GSX Techedu, the New York-listed Chinese ed tech accused of fraud by multiple short-sellers, burnt through cash in the first quarter as its cost of revenues rocketed by more than 100%, leading to a loss.

The online tutoring provider, which is under investigation by the US securities watchdog, said that net revenue increased by 49.5% year-over-year to RMB1.9 billion (£210 million).

However, the cost of revenues – related to recruitment of tutors and increased compensation, as well as rent and learning materials – jumped 101.7% to RMB571.5 million.

The sharp uptick in cost of revenues highlights the rising cost of competing in China’s rapidly expanding tutoring market, encompassing online and offline providers, estimated to be worth some $120 billion.

While gross profit increased 35% year-on-year to RMB1.4 billion, GSX Techedu recorded a net loss of RMB1.4 billion, compared with net income of RMB148 million in the same period of last year.

Paid course enrolments – a key performance metric in the online tuition segment – fell to 767,000 from 774,000, a decrease of 1% year-on-year. Online K12 paid course enrolments reached 632,000, compared with 647,000 a year prior – a decrease of 2.3%  

Larry Xiangdong Chen, founder, chairman and chief executive, said: “Since the end of last year, we have been reinforcing our efforts to control our selling expenses, while expanding our investments on teaching content, technology, and teaching talent.

“We have always believed that the core of ‘online education’ is ‘education’, rather than ‘online’. Extensive traffic growth no longer works for this industry, while every player has to compete by refining operations.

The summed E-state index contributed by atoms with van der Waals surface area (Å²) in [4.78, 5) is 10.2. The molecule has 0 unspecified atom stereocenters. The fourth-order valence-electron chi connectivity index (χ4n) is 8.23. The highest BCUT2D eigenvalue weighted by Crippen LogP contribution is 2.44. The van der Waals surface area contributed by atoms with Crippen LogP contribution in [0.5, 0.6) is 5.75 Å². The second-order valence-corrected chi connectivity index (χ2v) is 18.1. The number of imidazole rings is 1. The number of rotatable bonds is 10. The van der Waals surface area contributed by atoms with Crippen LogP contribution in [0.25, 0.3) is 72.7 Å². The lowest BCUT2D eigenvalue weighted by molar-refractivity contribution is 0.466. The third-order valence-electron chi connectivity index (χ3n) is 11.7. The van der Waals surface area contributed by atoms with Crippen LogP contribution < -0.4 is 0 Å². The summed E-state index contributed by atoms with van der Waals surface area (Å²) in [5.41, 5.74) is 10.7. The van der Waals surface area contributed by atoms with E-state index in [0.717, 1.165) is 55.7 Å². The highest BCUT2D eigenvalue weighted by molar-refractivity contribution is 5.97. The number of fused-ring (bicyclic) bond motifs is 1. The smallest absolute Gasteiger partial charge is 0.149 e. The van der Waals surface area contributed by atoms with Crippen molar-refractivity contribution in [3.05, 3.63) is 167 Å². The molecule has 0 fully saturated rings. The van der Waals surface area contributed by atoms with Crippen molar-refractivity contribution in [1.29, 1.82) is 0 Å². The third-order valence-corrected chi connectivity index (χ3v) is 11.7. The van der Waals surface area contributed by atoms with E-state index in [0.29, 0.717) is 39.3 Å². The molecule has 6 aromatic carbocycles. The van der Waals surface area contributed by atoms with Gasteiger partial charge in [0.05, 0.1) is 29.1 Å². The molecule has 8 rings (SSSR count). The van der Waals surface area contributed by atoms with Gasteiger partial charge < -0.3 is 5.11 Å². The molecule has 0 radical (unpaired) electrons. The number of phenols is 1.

“As a company that prioritises efficiency, we have decided to return to the core of education, return to quality-driven growth, and return to profitability over the longer-term.”

A London-based hedge fund manager told this publication: “It’s clear they have had to completely change the story. They are burning cash, growth is one-tenth of what they were reporting a year ago. It’s an absolute mess.”

GSX Techedu’s share price climbed 17% after it published its first-quarter earnings – but year-to-date, the company is down 61%, trading at around $19 per share.

Over the past 18 months, GSX Techedu has been at the centre of vicious attacks by short-sellers, which have accused the firm of misreporting financials and faking student numbers. The company has faced calls to be de-listed from the New York Stock Exchange.

In December, GSX Techedu raised $870 million from unidentified investors through a private share placement – a move that prompted intensified scrutiny by hedge funds.

Carson Block, founder of Muddy Waters Research, one of the world’s best-known short-sellers that has unearthed several cases of Chinese fraud, tweeted at the time of the capital raise: “IF the placement is actually real, cannot imagine the buyers doing this w/o [without] having been seriously short beforehand. But who are the buyers? Who would step up and write a check [sic] for the biggest and most obvious stock fraud in the world? And why?”

Regulatory upheaval in China, combined with accusations of fraud, is piling pressure onto GSX Techedu’s share price and that of other listed China-based tuition providers, some of which have lost more than a fifth of their value this year.

New rules reported to be under consideration by Chinese authorities could ban cash-burning marketing activities while significantly reducing the number of hours students are allowed to spend in before- and after-school tuition classes.

Date published: 28 May 2021

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